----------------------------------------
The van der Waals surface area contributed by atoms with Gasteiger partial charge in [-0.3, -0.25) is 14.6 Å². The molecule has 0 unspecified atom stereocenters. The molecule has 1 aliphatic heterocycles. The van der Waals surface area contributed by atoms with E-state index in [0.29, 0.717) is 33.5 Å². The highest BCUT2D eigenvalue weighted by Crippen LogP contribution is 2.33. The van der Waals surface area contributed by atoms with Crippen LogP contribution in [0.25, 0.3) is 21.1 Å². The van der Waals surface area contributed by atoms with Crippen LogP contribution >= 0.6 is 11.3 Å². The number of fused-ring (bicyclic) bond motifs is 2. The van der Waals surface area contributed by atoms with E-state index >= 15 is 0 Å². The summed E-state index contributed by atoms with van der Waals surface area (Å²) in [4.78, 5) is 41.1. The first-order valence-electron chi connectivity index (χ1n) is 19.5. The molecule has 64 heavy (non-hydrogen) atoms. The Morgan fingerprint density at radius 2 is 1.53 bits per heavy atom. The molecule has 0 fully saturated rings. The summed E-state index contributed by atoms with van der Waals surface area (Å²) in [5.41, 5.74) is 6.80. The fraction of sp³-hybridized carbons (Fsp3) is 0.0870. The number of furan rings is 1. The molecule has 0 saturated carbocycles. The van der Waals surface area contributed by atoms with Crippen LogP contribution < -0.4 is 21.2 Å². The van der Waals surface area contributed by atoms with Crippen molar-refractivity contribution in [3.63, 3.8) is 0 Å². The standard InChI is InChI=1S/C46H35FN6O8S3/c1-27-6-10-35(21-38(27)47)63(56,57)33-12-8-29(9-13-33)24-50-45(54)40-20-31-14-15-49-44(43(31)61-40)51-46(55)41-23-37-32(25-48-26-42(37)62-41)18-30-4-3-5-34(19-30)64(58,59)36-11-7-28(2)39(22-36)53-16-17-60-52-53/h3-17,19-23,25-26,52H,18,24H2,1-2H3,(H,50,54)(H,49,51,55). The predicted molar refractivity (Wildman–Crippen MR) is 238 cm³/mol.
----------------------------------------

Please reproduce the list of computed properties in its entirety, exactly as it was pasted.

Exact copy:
The van der Waals surface area contributed by atoms with Gasteiger partial charge in [-0.3, -0.25) is 14.6 Å². The molecule has 0 unspecified atom stereocenters. The molecule has 1 aliphatic heterocycles. The van der Waals surface area contributed by atoms with E-state index in [0.29, 0.717) is 33.5 Å². The highest BCUT2D eigenvalue weighted by Crippen LogP contribution is 2.33. The van der Waals surface area contributed by atoms with Crippen LogP contribution in [0.25, 0.3) is 21.1 Å². The van der Waals surface area contributed by atoms with Crippen LogP contribution >= 0.6 is 11.3 Å². The number of fused-ring (bicyclic) bond motifs is 2. The van der Waals surface area contributed by atoms with E-state index >= 15 is 0 Å². The summed E-state index contributed by atoms with van der Waals surface area (Å²) in [4.78, 5) is 41.1. The first-order valence-electron chi connectivity index (χ1n) is 19.5. The molecule has 64 heavy (non-hydrogen) atoms. The Morgan fingerprint density at radius 2 is 1.53 bits per heavy atom. The molecule has 0 fully saturated rings. The summed E-state index contributed by atoms with van der Waals surface area (Å²) in [5.41, 5.74) is 6.80. The fraction of sp³-hybridized carbons (Fsp3) is 0.0870. The number of furan rings is 1. The molecule has 0 saturated carbocycles. The van der Waals surface area contributed by atoms with Crippen LogP contribution < -0.4 is 21.2 Å². The van der Waals surface area contributed by atoms with Crippen molar-refractivity contribution in [3.63, 3.8) is 0 Å². The standard InChI is InChI=1S/C46H35FN6O8S3/c1-27-6-10-35(21-38(27)47)63(56,57)33-12-8-29(9-13-33)24-50-45(54)40-20-31-14-15-49-44(43(31)61-40)51-46(55)41-23-37-32(25-48-26-42(37)62-41)18-30-4-3-5-34(19-30)64(58,59)36-11-7-28(2)39(22-36)53-16-17-60-52-53/h3-17,19-23,25-26,52H,18,24H2,1-2H3,(H,50,54)(H,49,51,55). The predicted molar refractivity (Wildman–Crippen MR) is 238 cm³/mol.